Cross Browser Opacity

Opacity is now a part of the CSS3 specifications, but it was present for a long time. However, older browsers have different ways of controlling the opacity or transparency.

CSS Opacity in Firefox, Safari, Chrome, Opera and IE9

Here is the most up to date syntax for CSS opacity in all current browsers.


1.	p {
2.	    opacity: 0.7;
3.	}

The above style rule will make the paragraph element 70% opaque (or 30% transparent).

The opacity property takes a value a value from 0.0 to 1.0. A setting of opacity: 1; would make the element completely opaque (i.e. 0% transparent), whereas opacity: 0; would make the element completely transparent (i.e. 100% transparent).

CSS Opacity in Internet Explorer 8 and lower

Internet Explorer 8 and earlier version supports a Microsoft-only property “alpha filter” to control the transparency of an element.


1.	p {
2.	    filter: alpha(opacity=50);
3.	    zoom: 1;  /* Fix for IE7 */
4.	}

CSS Opacity for All Browser

Combining the both steps above you will get the opacity for all browsers.


1.	p {
2.	    opacity: 0.5;  /* Opacity for Modern Browsers */
3.	    filter: alpha(opacity=50);  /* Opacity for IE8 and lower */
4.	    zoom: 1;  /* Fix for IE7 */
5.	}

CSS Image Opacity

You can also make transparent images using CSS Opacity.

The three images in the illustration below are all from the same source image. The only differences between them are the level of their opacity.

opacity:1	opacity:0.5	opacity:0.25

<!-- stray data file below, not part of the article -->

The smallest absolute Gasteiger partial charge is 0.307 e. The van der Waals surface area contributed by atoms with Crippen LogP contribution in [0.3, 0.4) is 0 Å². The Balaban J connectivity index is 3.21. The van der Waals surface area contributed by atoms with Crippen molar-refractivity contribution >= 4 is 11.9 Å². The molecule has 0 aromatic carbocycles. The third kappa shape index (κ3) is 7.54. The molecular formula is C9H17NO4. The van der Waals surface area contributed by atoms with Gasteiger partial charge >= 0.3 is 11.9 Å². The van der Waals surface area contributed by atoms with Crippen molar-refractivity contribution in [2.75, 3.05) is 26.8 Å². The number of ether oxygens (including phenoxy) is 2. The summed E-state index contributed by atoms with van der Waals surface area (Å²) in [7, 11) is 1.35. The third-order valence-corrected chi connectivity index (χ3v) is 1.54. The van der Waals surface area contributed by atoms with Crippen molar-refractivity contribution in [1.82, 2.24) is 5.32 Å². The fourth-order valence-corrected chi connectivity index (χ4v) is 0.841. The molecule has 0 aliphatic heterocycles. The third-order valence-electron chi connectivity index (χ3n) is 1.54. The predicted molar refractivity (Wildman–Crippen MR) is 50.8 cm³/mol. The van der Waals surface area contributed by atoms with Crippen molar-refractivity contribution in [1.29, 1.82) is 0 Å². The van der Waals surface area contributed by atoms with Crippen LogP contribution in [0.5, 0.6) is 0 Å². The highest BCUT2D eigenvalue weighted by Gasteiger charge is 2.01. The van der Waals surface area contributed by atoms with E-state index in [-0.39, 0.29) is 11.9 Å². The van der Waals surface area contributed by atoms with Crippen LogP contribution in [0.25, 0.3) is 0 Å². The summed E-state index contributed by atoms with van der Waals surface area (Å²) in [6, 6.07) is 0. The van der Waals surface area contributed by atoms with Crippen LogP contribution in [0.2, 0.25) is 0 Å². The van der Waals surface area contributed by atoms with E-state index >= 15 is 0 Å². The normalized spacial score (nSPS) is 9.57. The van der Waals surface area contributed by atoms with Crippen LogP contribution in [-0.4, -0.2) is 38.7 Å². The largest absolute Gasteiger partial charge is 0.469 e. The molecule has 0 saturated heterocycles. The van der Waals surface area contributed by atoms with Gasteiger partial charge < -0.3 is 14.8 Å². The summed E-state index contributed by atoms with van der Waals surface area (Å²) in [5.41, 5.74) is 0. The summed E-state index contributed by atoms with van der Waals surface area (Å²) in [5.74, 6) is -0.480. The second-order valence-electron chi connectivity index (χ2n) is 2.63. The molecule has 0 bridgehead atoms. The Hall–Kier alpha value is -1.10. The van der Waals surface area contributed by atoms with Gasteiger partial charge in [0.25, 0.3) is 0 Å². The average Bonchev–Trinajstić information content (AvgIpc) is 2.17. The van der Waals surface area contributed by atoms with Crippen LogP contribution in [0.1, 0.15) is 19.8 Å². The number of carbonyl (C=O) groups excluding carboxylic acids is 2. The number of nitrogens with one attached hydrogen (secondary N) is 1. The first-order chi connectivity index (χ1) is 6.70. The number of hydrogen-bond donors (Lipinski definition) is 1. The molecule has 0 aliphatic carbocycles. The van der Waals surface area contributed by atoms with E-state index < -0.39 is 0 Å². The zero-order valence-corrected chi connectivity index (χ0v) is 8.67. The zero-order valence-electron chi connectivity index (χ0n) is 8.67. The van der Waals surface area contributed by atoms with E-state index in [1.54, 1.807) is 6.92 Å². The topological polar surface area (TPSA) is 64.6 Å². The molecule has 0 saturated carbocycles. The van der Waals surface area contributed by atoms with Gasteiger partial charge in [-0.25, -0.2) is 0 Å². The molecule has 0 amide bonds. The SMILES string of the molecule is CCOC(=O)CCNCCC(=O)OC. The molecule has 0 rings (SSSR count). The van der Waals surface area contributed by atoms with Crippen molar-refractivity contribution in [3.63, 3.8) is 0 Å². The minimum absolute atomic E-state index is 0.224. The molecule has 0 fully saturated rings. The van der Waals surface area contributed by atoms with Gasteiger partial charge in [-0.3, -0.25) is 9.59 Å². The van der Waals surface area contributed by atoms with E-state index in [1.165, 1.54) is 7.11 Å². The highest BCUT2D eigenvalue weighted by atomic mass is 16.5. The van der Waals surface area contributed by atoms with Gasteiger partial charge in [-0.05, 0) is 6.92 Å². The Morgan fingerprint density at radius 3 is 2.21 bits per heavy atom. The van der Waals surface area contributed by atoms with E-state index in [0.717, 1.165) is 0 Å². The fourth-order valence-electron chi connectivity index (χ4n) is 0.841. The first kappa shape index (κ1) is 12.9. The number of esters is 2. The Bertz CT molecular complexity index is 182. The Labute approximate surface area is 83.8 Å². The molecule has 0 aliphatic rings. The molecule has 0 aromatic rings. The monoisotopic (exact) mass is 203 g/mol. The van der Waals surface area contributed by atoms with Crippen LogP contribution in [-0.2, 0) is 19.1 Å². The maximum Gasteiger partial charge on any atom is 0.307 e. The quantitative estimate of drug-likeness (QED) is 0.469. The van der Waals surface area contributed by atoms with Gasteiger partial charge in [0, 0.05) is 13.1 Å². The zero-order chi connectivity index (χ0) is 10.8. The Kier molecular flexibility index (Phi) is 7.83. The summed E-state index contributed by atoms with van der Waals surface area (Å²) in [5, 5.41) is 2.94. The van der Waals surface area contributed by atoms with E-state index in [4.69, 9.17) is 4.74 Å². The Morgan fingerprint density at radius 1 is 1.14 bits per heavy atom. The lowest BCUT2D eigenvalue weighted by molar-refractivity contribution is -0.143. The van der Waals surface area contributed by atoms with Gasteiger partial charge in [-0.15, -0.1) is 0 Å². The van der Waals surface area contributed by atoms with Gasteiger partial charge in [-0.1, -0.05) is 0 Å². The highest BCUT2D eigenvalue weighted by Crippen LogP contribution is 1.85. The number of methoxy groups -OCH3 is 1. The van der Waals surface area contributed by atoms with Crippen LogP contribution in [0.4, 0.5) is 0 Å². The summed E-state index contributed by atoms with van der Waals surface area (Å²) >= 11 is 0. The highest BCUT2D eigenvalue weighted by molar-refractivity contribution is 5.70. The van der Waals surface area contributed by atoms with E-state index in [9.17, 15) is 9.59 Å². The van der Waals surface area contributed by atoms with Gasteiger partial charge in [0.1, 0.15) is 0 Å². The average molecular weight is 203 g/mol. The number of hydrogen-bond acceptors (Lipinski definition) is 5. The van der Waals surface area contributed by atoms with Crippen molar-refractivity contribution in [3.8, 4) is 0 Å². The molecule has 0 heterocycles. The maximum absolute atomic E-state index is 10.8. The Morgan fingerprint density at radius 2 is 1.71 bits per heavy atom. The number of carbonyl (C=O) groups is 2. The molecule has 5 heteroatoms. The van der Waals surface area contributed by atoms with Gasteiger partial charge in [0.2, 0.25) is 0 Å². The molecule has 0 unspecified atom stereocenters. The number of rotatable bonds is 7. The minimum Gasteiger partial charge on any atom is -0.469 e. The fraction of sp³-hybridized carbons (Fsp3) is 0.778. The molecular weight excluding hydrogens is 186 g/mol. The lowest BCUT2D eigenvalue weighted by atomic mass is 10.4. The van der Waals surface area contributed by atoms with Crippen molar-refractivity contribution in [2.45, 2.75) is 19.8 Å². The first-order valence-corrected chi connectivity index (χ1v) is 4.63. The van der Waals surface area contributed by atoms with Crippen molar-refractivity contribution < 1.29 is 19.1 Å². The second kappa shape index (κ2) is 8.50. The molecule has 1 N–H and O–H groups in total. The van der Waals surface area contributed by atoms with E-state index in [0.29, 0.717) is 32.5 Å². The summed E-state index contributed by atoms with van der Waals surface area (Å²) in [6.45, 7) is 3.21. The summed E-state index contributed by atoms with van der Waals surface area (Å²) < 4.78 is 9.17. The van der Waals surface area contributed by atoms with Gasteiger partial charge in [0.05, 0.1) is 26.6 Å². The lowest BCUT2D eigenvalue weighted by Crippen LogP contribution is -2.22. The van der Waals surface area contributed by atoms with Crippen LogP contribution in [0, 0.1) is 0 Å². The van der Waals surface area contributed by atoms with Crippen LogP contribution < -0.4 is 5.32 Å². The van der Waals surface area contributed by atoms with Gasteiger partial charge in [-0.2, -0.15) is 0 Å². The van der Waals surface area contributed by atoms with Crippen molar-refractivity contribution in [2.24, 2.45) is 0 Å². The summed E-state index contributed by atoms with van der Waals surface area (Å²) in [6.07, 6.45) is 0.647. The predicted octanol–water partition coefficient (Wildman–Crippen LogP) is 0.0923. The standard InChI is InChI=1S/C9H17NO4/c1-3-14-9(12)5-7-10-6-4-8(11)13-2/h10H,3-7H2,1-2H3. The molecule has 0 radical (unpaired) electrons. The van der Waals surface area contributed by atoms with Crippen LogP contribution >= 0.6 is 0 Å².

Change Image Opacity on Mouse Over

The following example demonstrates a common use of CSS image opacity, where the opacity of images changes when the user moves the mouse pointer over an image.

Text in Transparent Box

When using opacity on an element not only the background of the element that will have transparency, but all of its child elements become transparent as well. It is making the text inside the transparent element hard to read if the value of opacity becomes higher.


To prevent this either you can use transparent PNG images, or put the text block outside of the transparent box and push it visually inside using the negative margin or CSS positioning.


•	div {
•	    float: left;
•	    opacity: 0.7;
•	    border: 1px solid #949781;
•	}
•	p {
•	    float: left;
•	    position: relative;
•	    margin-left: -400px;
•	}

CSS Transparency Using RGBA

In addition to RGB CSS3 has introduced a new way RGBA to specify a color that includes alpha transparency as part of the color value. RGBA stands for Red Blue Green Alpha.

The RGBA declaration is a very easy way to set transparency for a color.


1.	div {
2.	    background: rgba(200, 54, 54, 0.5);
3.	}
4.	p {
5.	    color: rgba(200, 54, 54, 0.25);
6.	}

The first three numbers representing the color in RGB values i.e. red (0-255), green (0-255), blue (0-255) and the fourth representing alpha transparency value between 0 to 1 (0 makes the color fully transparent , whereas the value of 1 makes it fully opaque).

One important characteristic to note about the RGBA transparency is that — the ability to control the opacity of individual color. With RGBA, we can make the text color of an element transparent and leave background intact.


— Or leave the text color alone and change only the transparency of background.


You can see how easily you can control the opacity of individual colors rather than the entire element using RGBA. However it is always recommended to define a fallback color for the browsers that do not support the RGBA colors.

Declaring a Fallback Color

All browsers do not support RGBA colors. However, you can provide an alternative such as solid colors or transparent PNG images for the browsers that don’t support it.


1.	p {
2.	    /* Fallback for web browsers that doesn't support RGBA */
3.	    background: rgb(0, 0, 0);
4.	    /* RGBa with 0.5 opacity */
5.	    background: rgba(0, 0, 0, 0.5);
6.	}
Categories: CSS